Sets are python hash tables. You can think of them as just a dictionary without any values. So, they are a lot like lists, except they

- Do not preserve order

- Have fast lookups

- Must be composed of hashable (read: immutable) elements

- Must have unique elements

So, it looks like a bunch of downsides, but the fast lookup can really be killer. Par example:

>>> foo = range(10000)
>>> timeit int(rand()*100000) in foo
10000 loops, best of 3: 146 us per loop
>>> boo = set(range(10000))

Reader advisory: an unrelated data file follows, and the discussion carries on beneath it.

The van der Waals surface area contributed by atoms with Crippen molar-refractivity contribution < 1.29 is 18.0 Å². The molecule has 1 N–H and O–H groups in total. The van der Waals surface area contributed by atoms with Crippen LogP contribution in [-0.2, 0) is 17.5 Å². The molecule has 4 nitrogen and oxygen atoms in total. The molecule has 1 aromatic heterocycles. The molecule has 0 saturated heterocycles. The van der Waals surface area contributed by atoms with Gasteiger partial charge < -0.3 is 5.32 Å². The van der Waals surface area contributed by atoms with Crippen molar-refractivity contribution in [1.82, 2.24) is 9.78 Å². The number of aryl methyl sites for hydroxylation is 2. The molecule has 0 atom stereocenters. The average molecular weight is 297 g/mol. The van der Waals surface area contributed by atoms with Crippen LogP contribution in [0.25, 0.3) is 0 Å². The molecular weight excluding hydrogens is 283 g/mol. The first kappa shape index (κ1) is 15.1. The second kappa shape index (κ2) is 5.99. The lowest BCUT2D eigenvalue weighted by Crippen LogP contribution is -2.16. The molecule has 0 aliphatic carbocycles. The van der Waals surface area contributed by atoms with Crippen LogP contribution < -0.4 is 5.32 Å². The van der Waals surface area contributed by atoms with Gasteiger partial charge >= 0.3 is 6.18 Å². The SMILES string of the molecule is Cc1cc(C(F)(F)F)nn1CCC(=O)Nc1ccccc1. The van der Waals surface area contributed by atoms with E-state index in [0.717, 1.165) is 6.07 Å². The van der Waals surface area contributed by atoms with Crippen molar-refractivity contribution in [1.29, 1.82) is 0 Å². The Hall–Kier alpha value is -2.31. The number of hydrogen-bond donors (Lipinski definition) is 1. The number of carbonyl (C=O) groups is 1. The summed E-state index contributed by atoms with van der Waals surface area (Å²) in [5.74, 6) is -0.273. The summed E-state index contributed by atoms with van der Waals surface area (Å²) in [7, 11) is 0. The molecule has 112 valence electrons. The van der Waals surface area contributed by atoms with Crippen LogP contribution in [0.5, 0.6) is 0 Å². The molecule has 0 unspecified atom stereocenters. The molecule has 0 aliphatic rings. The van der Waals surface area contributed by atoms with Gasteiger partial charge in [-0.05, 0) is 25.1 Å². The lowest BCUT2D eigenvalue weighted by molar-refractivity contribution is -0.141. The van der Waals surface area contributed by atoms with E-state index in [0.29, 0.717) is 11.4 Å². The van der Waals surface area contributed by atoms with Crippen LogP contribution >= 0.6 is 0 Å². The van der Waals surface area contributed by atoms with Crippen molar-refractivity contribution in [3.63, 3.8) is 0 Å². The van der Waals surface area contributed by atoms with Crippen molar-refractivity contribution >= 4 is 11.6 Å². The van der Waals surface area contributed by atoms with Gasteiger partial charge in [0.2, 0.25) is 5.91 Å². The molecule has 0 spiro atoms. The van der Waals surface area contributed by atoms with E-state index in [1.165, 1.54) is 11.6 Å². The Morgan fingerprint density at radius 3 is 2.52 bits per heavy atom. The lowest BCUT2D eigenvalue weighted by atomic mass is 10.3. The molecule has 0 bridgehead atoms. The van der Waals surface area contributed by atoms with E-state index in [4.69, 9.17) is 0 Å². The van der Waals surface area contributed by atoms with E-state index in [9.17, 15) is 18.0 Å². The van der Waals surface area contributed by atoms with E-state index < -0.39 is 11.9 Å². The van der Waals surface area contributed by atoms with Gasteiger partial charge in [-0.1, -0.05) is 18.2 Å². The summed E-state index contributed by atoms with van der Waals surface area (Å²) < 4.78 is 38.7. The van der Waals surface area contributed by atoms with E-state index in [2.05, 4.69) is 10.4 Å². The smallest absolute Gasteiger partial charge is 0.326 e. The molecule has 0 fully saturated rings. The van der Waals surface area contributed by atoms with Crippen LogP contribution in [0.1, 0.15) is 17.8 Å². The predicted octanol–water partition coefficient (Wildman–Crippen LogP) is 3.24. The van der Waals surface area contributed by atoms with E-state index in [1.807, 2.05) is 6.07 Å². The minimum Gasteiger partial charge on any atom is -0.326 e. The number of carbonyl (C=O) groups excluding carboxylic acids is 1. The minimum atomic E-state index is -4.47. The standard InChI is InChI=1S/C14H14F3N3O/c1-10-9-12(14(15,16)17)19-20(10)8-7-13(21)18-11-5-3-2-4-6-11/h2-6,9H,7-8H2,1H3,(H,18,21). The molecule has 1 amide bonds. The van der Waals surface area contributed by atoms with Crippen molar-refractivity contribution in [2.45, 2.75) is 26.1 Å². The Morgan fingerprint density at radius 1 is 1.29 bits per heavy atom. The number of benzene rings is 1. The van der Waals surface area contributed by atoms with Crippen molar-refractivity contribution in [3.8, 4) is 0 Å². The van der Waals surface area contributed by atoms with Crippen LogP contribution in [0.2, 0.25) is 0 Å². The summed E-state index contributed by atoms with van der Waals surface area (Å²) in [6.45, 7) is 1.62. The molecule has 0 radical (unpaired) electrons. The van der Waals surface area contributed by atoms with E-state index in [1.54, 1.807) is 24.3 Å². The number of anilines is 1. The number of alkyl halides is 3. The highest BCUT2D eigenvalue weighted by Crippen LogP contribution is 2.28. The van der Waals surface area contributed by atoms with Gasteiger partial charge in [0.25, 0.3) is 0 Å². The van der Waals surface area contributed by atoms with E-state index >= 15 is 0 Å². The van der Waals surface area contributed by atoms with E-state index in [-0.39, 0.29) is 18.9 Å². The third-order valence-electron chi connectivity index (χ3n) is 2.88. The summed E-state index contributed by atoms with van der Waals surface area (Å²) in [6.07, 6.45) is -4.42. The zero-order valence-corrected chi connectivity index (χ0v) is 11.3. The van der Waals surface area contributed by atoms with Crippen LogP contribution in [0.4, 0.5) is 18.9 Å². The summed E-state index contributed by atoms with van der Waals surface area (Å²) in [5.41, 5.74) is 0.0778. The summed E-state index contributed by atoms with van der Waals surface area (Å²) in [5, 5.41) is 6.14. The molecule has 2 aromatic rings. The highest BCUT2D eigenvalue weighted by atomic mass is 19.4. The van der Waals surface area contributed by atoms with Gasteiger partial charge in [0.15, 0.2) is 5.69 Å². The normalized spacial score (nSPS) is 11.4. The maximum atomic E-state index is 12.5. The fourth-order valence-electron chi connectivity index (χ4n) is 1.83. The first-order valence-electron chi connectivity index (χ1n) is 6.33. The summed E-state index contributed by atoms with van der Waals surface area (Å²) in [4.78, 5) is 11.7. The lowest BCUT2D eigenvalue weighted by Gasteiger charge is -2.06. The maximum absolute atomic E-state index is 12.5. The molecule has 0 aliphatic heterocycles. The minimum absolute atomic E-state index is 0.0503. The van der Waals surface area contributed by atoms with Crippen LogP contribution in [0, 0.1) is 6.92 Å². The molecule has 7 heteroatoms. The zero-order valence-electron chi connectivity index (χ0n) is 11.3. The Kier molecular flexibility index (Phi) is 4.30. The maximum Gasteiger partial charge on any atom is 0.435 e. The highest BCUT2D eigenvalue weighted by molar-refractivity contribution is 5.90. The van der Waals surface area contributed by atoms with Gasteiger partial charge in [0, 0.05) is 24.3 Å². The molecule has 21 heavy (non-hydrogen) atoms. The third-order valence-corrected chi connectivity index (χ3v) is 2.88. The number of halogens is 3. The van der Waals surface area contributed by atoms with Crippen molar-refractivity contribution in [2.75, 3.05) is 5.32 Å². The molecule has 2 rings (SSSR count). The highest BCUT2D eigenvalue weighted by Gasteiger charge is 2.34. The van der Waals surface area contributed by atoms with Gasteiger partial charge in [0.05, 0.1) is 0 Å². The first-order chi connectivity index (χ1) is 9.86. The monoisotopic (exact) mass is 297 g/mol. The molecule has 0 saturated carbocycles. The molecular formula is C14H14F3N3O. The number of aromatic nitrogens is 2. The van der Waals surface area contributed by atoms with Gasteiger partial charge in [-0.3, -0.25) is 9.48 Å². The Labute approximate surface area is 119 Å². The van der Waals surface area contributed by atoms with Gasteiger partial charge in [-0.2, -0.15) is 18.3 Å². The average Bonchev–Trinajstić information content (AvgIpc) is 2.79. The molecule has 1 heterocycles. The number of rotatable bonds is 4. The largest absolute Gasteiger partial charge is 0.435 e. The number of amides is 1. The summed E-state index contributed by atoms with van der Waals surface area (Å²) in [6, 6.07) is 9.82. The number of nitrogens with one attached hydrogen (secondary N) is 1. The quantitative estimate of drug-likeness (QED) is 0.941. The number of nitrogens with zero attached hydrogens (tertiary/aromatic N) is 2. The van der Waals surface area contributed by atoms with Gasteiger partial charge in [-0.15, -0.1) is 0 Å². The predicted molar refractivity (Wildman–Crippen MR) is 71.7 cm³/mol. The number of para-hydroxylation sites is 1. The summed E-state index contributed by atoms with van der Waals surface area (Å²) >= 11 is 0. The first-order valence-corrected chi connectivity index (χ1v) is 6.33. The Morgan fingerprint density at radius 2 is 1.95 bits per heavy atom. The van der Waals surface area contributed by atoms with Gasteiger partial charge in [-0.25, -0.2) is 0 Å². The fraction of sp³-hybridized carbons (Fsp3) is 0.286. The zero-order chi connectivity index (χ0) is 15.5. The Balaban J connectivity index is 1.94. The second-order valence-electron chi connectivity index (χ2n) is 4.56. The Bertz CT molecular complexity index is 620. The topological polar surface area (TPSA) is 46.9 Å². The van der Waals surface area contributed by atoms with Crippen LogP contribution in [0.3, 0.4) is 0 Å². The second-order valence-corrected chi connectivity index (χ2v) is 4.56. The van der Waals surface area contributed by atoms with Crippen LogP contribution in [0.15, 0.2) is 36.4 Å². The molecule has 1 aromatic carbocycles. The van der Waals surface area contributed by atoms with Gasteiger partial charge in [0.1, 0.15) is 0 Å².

>>> timeit int(rand()*100000) in boo
1000000 loops, best of 3: 479 ns per loop

Notice that the lookup time for a set is ~300 times faster. Sets also have nicely overloaded operators, so that we can do set operations

>>> A = set(range(5))
>>> B = set(range(2,10))
>>> 5 in A #testing for element
False
>>> A | B # A union B
set([0, 1, 2, 3, 4, 5, 6, 7, 8, 9])
>>> A - B # set difference
set([0,1])
>>> A & B # set intersection
set([2,3,4])
>>> A <= B # testing subsets
False

Other nice functions to now are add and update. Add adds a single element, update will take the union of a set with something else.

>>> A
set([0,1,2,3,4])
>>> A.add(10)
>>> A
set([0,1,2,3,4,10])
>>> A.update(range(12))
>>> A
set([0, 1, 2, 3, 4, 5, 6, 7, 8, 9, 10, 11])

Full documentation

here
I just used sets! Hooray!

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